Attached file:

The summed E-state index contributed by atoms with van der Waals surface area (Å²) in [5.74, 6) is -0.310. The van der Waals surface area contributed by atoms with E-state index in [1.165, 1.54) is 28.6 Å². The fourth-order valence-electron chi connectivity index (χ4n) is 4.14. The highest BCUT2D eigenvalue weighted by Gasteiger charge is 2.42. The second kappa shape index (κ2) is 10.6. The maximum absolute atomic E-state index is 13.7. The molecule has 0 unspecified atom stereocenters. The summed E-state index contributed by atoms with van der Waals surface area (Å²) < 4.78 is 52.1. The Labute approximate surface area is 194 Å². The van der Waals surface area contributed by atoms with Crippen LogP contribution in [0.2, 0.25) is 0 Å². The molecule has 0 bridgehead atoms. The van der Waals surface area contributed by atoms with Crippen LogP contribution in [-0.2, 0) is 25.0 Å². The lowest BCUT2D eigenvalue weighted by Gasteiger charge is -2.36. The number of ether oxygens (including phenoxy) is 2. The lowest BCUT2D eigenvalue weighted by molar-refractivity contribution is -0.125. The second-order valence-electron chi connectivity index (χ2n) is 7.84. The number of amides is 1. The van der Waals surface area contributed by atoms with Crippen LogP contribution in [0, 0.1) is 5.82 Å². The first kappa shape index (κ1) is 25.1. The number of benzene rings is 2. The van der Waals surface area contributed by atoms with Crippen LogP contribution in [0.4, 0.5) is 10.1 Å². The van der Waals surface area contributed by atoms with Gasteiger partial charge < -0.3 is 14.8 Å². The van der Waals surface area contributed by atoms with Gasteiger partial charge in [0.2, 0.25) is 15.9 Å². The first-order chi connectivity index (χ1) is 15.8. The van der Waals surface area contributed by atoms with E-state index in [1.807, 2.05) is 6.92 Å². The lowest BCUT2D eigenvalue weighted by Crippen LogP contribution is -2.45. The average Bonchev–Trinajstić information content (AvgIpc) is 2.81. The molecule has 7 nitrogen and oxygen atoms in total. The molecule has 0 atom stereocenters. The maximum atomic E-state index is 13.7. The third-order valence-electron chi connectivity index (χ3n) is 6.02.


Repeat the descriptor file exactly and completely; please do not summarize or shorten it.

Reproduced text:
The summed E-state index contributed by atoms with van der Waals surface area (Å²) in [5.74, 6) is -0.310. The van der Waals surface area contributed by atoms with E-state index in [1.165, 1.54) is 28.6 Å². The fourth-order valence-electron chi connectivity index (χ4n) is 4.14. The highest BCUT2D eigenvalue weighted by Gasteiger charge is 2.42. The second kappa shape index (κ2) is 10.6. The maximum absolute atomic E-state index is 13.7. The molecule has 0 unspecified atom stereocenters. The summed E-state index contributed by atoms with van der Waals surface area (Å²) < 4.78 is 52.1. The Labute approximate surface area is 194 Å². The van der Waals surface area contributed by atoms with Crippen LogP contribution in [0.2, 0.25) is 0 Å². The molecule has 0 bridgehead atoms. The van der Waals surface area contributed by atoms with Crippen LogP contribution in [-0.2, 0) is 25.0 Å². The lowest BCUT2D eigenvalue weighted by Gasteiger charge is -2.36. The number of ether oxygens (including phenoxy) is 2. The lowest BCUT2D eigenvalue weighted by molar-refractivity contribution is -0.125. The second-order valence-electron chi connectivity index (χ2n) is 7.84. The number of amides is 1. The van der Waals surface area contributed by atoms with Crippen LogP contribution in [0, 0.1) is 5.82 Å². The first kappa shape index (κ1) is 25.1. The number of benzene rings is 2. The van der Waals surface area contributed by atoms with Crippen LogP contribution in [0.4, 0.5) is 10.1 Å². The van der Waals surface area contributed by atoms with Gasteiger partial charge < -0.3 is 14.8 Å². The van der Waals surface area contributed by atoms with Gasteiger partial charge in [0.2, 0.25) is 15.9 Å². The first-order chi connectivity index (χ1) is 15.8. The van der Waals surface area contributed by atoms with E-state index in [1.807, 2.05) is 6.92 Å². The lowest BCUT2D eigenvalue weighted by Crippen LogP contribution is -2.45. The average Bonchev–Trinajstić information content (AvgIpc) is 2.81. The molecule has 7 nitrogen and oxygen atoms in total. The molecule has 0 atom stereocenters. The maximum atomic E-state index is 13.7. The third-order valence-electron chi connectivity index (χ3n) is 6.02.